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Home > News > PTI

TN: Land scarcity causing housing problems for tsunami victims

S S Singhan in Madurai | November 07, 2005 10:48 IST

Scarcity of land due to a variety of reasons has become a major hindrance in providing housing to tsunami victims who were rendered homeless by the tidal waves in some pockets of Tamil Nadu, including Nagapattinam, Cuddalore, Kanyakumari and Tuticorin districts.

Though various non governmental organisations, including Tata Consultancy Service, Seva Bharathi and Matha Amritanandamayee were willing to construct houses, each at a cost of about Rs 2 lakh, the district administrations are finding it difficult to acquire lands, especially the sites preferred by fishermen.

NGO sources told a visiting PTI correspondent in Nagapattinam that one of the NGOs came forward to build 800 houses for tsunami victims of Akkarapettai, one of the worst-hit areas. They were willing to provide upto Rs 2.15 lakh per house. But the government could provide land for only 225 houses.

The reason is the high cost of private lands due to non-availability of lands beyond 500 mt from the coastal area (Coastal Area Regulation Act bans construction activities within 500 mt from sea coast).

Fishermen in Nagapattinam and Cuddalore districts want land near the backwaters so that they can bring their boats straight near their homes. But the district administration is finding it difficult to locate government land or buy lands from private owners at the price fixed by the government.

According to Nagapattinam District Collector Dr Radhakrishnan, it would take another six months for all the affected people to get their own houses. Another issue related to providing housing was developing colonies with all infrastructure facilities including roads, lighting, water connection etc.

"The NGOs have funds only for construction of houses, the rest, including basic amenities, have to be developed by the government and there is snag in this," he said.

District officials of Cuddalore feel it would take another six months to complete land acquisition formalities and handing them over to NGOs for construction of houses.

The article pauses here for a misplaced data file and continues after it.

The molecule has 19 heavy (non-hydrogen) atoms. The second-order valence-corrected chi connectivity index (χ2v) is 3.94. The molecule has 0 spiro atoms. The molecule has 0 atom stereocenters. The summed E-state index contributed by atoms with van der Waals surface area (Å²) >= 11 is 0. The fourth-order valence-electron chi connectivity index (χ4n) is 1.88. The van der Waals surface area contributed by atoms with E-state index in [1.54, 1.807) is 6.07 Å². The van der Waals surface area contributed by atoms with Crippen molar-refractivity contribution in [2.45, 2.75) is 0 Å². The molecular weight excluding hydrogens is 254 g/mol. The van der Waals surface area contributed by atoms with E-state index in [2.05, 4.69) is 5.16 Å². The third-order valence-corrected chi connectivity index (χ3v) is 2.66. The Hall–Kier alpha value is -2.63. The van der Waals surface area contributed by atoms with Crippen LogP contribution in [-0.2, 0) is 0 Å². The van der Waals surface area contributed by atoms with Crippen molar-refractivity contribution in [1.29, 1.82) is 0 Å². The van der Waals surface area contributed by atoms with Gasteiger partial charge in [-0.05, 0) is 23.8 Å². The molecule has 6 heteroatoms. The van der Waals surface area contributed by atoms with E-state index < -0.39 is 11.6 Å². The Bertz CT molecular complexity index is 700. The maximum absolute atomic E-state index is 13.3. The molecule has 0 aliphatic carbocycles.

"Though construction of houses and handing over them are going on in stages, to complete the formalities for all the affected people will take six months," Radhakrishnan said.

In Tuticorin district also, about 225 residents of Muthiapuram panchayat, who were affected by the tsunami and shifted to temporary shelters, had not been provided permanent houses.

The residents were accomodated in Camp II, but as they could not stay in temporary shelters for a long time they had moved to their habitations near the sea.

"We don't think the governent will provide us permanent houses. We had to move out of Camp II because it was inundated several times in rains between February and April. We approached both the district administration and the Port Trust to provide us with permanent residences. But so far no action has been taken", says Senthil, a fisherman.

Tuticorin District Collector V Chandrasekaran, during a recent meeting, said 700 permanent shelters for the tsunami victims had been completed.

However, 225 residents of Camp II would get houses only if they were prepared to move away from temporary shelters.

"The fishermen want houses near temporary shelters. But that land is owned by the Tuticorin Port Trust. How can we build houses there?" asked an official.

The Nagapattinam district administration had made rapid strides in the construction of a school forchildren in Akkarapettai area where 854 children were studying in the school washed off by the Tsunami.

Now, new class rooms with lab facilities are under construction. The work is almost over, said Pushpavanam, a local resident.

According to officials, most of the people of tsunami- hit areas have come out of their mental depression. The number of people visitingpsychiatric wards has come down, says Dr Sundararajan. However, they needed motivation and treatment. The physically affected people also needed physio-therapy.



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